John Butch Murtagh from Oak Park, Illinois  

Posted: October 24th, 2013 9:07 AM

Eric - couldn't agree with you more. Chief Tanksley is a Giant Star in the village.

John Butch Murtagh from Oak Park, Illinois  

Posted: October 24th, 2013 8:57 AM

I recently saw a news piece on television describing how police and emergency care work together to reach heart attack patients as quickly as possible as survival is a matter of minutes. The same is true for those with schizophrenia. Too frequently schizophrenia diagnoses are missed in the early stages resulting in denial and resistance by the sufferer. I have no professional mental experience, but I have seen friends and family having careers, marriages, social connections, and depression destroyed before actions to make the disease manageable for the troubled victims. Schizophrenia does not have to destroy a person life but it has to be diagnosed and addressed as early as possible. We need to be as conscientious in treating mental disorders as we are with medical disorders. Congratulations to NAMI and the OP Police for their awareness and diligence.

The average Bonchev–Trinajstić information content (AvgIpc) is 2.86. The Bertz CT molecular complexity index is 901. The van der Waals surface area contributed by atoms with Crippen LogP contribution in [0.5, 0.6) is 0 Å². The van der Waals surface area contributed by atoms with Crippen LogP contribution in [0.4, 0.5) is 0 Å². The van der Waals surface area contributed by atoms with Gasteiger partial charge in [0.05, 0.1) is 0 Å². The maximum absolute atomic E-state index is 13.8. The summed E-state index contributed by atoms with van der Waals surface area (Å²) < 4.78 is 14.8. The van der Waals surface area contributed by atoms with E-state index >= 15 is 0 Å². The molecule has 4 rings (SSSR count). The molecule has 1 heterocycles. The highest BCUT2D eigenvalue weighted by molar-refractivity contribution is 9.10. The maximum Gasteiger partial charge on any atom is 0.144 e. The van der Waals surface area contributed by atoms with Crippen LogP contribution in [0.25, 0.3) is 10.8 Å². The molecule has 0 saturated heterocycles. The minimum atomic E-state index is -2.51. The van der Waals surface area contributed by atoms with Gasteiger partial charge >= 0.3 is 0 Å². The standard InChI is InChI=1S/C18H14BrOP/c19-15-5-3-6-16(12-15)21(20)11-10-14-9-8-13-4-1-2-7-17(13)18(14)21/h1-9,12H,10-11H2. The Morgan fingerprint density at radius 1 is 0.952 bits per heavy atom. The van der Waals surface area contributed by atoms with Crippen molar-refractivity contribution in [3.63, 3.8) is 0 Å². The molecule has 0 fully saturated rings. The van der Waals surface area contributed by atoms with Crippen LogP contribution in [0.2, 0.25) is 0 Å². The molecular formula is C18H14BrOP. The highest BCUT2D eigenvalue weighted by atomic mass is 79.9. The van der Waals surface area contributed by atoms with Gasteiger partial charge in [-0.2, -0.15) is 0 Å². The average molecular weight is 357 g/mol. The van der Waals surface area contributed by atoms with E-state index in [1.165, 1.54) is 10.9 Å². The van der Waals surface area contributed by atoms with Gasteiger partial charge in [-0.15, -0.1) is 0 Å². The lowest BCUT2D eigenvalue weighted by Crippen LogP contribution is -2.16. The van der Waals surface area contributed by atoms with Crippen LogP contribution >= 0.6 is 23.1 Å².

Eric Davis from Oak Park  

Posted: October 24th, 2013 8:30 AM

Oak Parkers know what an incredible resource we have in Chief Tanksley. Once again, our challenge is to take this model of true community policing to the larger stage. What if City of Chicago police leadership saw what their peer neighbor was doing? Isn't one of the largest problems Sheriff Dart has these days the huge percentage of his jail population with mental illness? How many fewer would be in there if officers were NAMI-trained, resulting in the need for fewer confrontations and arrests?